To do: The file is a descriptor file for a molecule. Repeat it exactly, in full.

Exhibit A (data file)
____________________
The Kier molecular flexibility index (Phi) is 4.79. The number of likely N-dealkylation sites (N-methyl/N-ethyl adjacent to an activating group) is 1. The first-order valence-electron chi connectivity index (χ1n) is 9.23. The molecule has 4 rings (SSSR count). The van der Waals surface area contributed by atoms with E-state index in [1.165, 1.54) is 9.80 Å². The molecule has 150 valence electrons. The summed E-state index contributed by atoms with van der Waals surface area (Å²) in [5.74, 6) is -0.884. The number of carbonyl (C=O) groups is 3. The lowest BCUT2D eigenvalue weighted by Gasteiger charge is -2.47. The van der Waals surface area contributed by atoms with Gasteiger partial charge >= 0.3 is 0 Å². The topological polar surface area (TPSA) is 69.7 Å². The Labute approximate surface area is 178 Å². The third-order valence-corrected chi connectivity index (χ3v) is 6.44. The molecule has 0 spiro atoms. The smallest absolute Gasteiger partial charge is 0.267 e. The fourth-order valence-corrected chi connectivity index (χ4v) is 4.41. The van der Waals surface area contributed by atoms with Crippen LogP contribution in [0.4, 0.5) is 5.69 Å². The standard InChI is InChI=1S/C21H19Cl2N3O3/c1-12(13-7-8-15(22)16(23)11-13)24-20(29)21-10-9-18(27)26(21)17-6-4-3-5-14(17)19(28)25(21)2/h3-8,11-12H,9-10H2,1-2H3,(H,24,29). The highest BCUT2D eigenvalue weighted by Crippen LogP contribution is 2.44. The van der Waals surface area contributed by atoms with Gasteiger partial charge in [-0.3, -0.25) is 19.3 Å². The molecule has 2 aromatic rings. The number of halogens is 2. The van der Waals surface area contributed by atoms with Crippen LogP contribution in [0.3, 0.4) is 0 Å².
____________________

The Kier molecular flexibility index (Phi) is 4.79. The number of likely N-dealkylation sites (N-methyl/N-ethyl adjacent to an activating group) is 1. The first-order valence-electron chi connectivity index (χ1n) is 9.23. The molecule has 4 rings (SSSR count). The van der Waals surface area contributed by atoms with E-state index in [1.165, 1.54) is 9.80 Å². The molecule has 150 valence electrons. The summed E-state index contributed by atoms with van der Waals surface area (Å²) in [5.74, 6) is -0.884. The number of carbonyl (C=O) groups is 3. The lowest BCUT2D eigenvalue weighted by Gasteiger charge is -2.47. The van der Waals surface area contributed by atoms with Gasteiger partial charge >= 0.3 is 0 Å². The topological polar surface area (TPSA) is 69.7 Å². The Labute approximate surface area is 178 Å². The third-order valence-corrected chi connectivity index (χ3v) is 6.44. The molecule has 0 spiro atoms. The smallest absolute Gasteiger partial charge is 0.267 e. The fourth-order valence-corrected chi connectivity index (χ4v) is 4.41. The van der Waals surface area contributed by atoms with Crippen LogP contribution in [0.4, 0.5) is 5.69 Å². The standard InChI is InChI=1S/C21H19Cl2N3O3/c1-12(13-7-8-15(22)16(23)11-13)24-20(29)21-10-9-18(27)26(21)17-6-4-3-5-14(17)19(28)25(21)2/h3-8,11-12H,9-10H2,1-2H3,(H,24,29). The highest BCUT2D eigenvalue weighted by Crippen LogP contribution is 2.44. The van der Waals surface area contributed by atoms with Gasteiger partial charge in [-0.3, -0.25) is 19.3 Å². The molecule has 2 aromatic rings. The number of halogens is 2. The van der Waals surface area contributed by atoms with Crippen LogP contribution in [0.3, 0.4) is 0 Å².